April 3, 2024
Research Highlight

Cation Effects on Radicals from Nitrite

The size of cations in highly concentrated nitrite solutions affects the production of radicals

Clusters of molecules float in a blue watery background to illustrate the formation of radicals described in the research.

In highly concentrated and alkaline nitrite solutions, radical formation is controlled by cation effects on the overall structure and organization of the solution.

(Image by Cortland Johnson | Pacific Northwest National Laboratory)

The Science

Radicals can be formed by various types of radiation, from ultraviolet light to the ionizing radiation present in legacy tank waste. Nitrite ions, when exposed to radiation, form a range of highly reactive and short-lived radicals. Researchers explored the formation of radicals in concentrated and alkaline nitrite solutions exposed to ultraviolet light. They found that radical formation is controlled by cation effects on the overall structure and organization of the solution. Smaller cations bind to water more tightly, creating a closer packed solution. This makes forming radicals more difficult and leads to lower reactivity. The opposite was found for larger cations—the lower density solution network promotes radical formation and reactivity.

The Impact

Radicals are highly reactive chemical species that form under radiation. While the creation of radicals from nitrite solutions has been previously studied, prior work has focused on conditions very different from the extreme environment found in legacy tank wastes. By using highly concentrated and basic solutions, researchers found that the structure of the solution affects radical formation and the radical reactivity. This knowledge allows scientists to identify the origin of radical species and factors controlling their reactivity in concentrated, multicomponent solutions, helping to enable a predictive understanding of radiation effects.


Solutions of nitrite ions, when exposed to radiation, form a diverse range of radicals. These radicals participate in a wide range of chemical reactions, affecting the overall composition of a solution. Researchers studied how varying a metal cation altered the formation of nitrite-derived radicals in highly concentrated solutions. They found that the nature of the cation had a significant effect on the production of radicals under ultraviolet irradiation. Solutions with small, charge dense cations, such as lithium, had significantly diminished radical production. Solutions with larger and less charge dense cations, such as cesium, had increased production of radicals. The team found that the cations affect the overall structure of the solution due to their ability to bind water. The smaller cations tightly bind water, creating a tighter solution network that makes it more difficult for the radicals to move in the solution and slows down reactions. The traditionally proposed mechanisms and reactions leading to radical formation in nitrite solutions do not account for these important solution effects. Our results propose that solution structures and interactions must be accounted for when developing a predictive understanding of radiation effects in legacy tank waste.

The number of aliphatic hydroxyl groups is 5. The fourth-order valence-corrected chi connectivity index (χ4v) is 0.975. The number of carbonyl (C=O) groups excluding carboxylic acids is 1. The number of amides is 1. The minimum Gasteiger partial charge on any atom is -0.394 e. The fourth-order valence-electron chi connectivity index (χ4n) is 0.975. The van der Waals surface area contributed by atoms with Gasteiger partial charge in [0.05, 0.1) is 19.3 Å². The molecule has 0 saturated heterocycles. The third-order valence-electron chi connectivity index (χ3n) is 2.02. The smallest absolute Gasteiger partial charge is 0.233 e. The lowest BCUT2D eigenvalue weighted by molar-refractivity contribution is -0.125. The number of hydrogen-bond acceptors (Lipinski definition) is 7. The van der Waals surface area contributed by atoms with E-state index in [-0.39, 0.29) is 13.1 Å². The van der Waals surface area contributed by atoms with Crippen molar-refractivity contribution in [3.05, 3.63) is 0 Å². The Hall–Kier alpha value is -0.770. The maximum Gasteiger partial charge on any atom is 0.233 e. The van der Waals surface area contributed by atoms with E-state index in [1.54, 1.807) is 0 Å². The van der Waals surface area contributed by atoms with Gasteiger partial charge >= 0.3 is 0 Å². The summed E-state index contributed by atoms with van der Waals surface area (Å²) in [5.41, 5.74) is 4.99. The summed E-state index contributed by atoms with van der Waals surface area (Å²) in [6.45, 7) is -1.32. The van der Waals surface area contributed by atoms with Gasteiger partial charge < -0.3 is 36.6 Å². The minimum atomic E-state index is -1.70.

Emily Nienhuis, Pacific Northwest National Laboratory, emily.nienhuis@pnnl.gov

Carolyn Pearce, Pacific Northwest National Laboratory, IDREAM EFRC Director, carolyn.pearce@pnnl.gov


This research was supported by IDREAM (Interfacial Dynamics in Radioactive Environments and Materials), an Energy Frontier Research Center (EFRC) funded by the U.S. Department of Energy (DOE), Office of Science, Basic Energy Sciences (Grant No. FWP 68932). Electron paramagnetic resonance spectroscopy and Nuclear Magnetic Resonance spectroscopy were performed using facilities at EMSL, the Environmental Molecular Science Laboratory, a DOE Office of Science user facility sponsored by the Biological and Environmental Research program at Pacific Northwest National Laboratory.

Published: April 3, 2024

Nienhuis, E. T., Graham, T. R., D’Annunzio, N. L., Kowalska, M. I., LaVerne, J. A., Orlando, T. M., Reynolds, J. G., Camaioni, D. M., Rosso, K. M., Pearce, C. I., Walter, E. D. “Cations impact radical reaction dynamics in concentrated multicomponent aqueous solutions,” J. Chem. Phys. 158, 224503 (2023). DOI: 10.1063/5.0153132